Economy · June 22, 2022

Jay Powell Warns US Recession Is “Certainly a Possibility”

Jay Powell said a US recession is “certainly a possibility” and warned that avoiding a recession now largely depends on factors beyond the control of the Federal Reserve.

In a testimony to the Senate Banking Committee on Wednesday, the Fed chairman acknowledged that it is now more difficult for the central bank to eradicate soaring inflation by maintaining a strong job market.

He said the US was resilient enough to resist tighter monetary policy without slipping into a downturn, but acknowledged that external factors, such as the war in Ukraine and China’s policy against Covid-19, could further complicate matters. perspectives.

“That’s not the expected outcome at all, but it’s certainly a possibility,” Powell said, answering a question about the risk that the Fed’s plans to hike rates this year could lead to a recession.

He added that due to the “events of the last few months in the world,” it has been “now more difficult” for the central bank to meet its 2 percent inflation targets and a strong labor market.

“The question of whether we can achieve this will depend to some extent on factors we don’t control,” he said, referring to the surge in commodity prices resulting from the Russian invasion of Ukraine and clogged supply chains to because of the blockade of China.

Lawmakers have repeatedly urged Powell about the burden imposed by the Fed’s recent moves to fight inflation, now at 8.6%, the highest in four decades. The central bank enacted its largest interest rate hike since 1994 last week, signaling its support for what will be the most vigorous monetary policy tightening campaign since the 1980s.

“You know what’s worse than high inflation and low unemployment? It’s high inflation and a recession with millions of people out of work, ”said Elizabeth Warren, the progressive Democratic Senator from Massachusetts. “I hope you will reconsider before plunging this economy off a precipice.”

Powell said in a separate exchange that there would be considerable risks if the Fed did not take action to restore price stability, with inflation consolidating.

“We know from history that this will harm the people we want to help, the people in the lower income bracket who are now suffering from high inflation,” he said. “This will hurt them more than anyone else. We cannot fail in this task. “

At midday, the two-year US Treasury yield, which moves with interest rate expectations, fell by 0.1 percentage point to 3.06 percent. US equity indices rallied with the S&P 500 up 0.2%.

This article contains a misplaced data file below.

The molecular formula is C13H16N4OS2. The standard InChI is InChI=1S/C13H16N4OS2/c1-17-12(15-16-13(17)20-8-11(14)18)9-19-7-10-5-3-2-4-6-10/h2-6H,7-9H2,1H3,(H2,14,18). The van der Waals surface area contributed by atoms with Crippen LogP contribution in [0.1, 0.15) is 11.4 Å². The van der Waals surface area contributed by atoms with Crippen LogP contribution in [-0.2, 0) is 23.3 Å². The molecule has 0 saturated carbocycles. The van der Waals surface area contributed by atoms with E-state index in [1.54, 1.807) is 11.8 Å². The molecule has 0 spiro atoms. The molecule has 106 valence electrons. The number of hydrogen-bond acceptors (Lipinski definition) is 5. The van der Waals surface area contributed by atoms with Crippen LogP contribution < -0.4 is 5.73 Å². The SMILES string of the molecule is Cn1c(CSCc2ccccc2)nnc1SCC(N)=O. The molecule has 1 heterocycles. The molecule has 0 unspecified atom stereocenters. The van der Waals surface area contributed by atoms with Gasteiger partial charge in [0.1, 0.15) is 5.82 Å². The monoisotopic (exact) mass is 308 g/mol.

Concerns about a possible recession have increased with worse-than-expected inflation figures this month. While Powell said the US economy is “very strong and well positioned to handle tighter monetary policy,” he acknowledged that more inflation surprises “may be in store.”

“We will therefore need to be agile in responding to incoming data and evolving prospects, and will work to avoid adding uncertainty to what is already an extraordinarily challenging and uncertain time,” he said.

Traders priced the federal funds benchmark rate which reached around 3.6% by the end of the year, an increase that caused a larger increase in borrowing costs globally. Powell on Wednesday said tightening financial conditions are having the expected impact and holding back demand.

Powell’s testimony comes at a critical time for the White House, which is grappling with growing expectations of a sharp slowdown in growth ahead of November’s mid-term elections. Many economists have since marked a recession within the next year.

“There is nothing inevitable in a recession,” President Joe Biden told reporters this week, a message also sent by Janet Yellen, US Treasury Secretary, and Brian Deese, Director of the National Economic Council.

Fed officials began preparing market participants for at least one more 0.75 percentage point rate hike at their next meeting in July. Powell on Wednesday said the Fed needs “compelling evidence” that inflation is moderating before it gives in to its drive to raise interest rates.

Powell said future decisions on Fed stock will be decided on a “meeting by meeting” basis.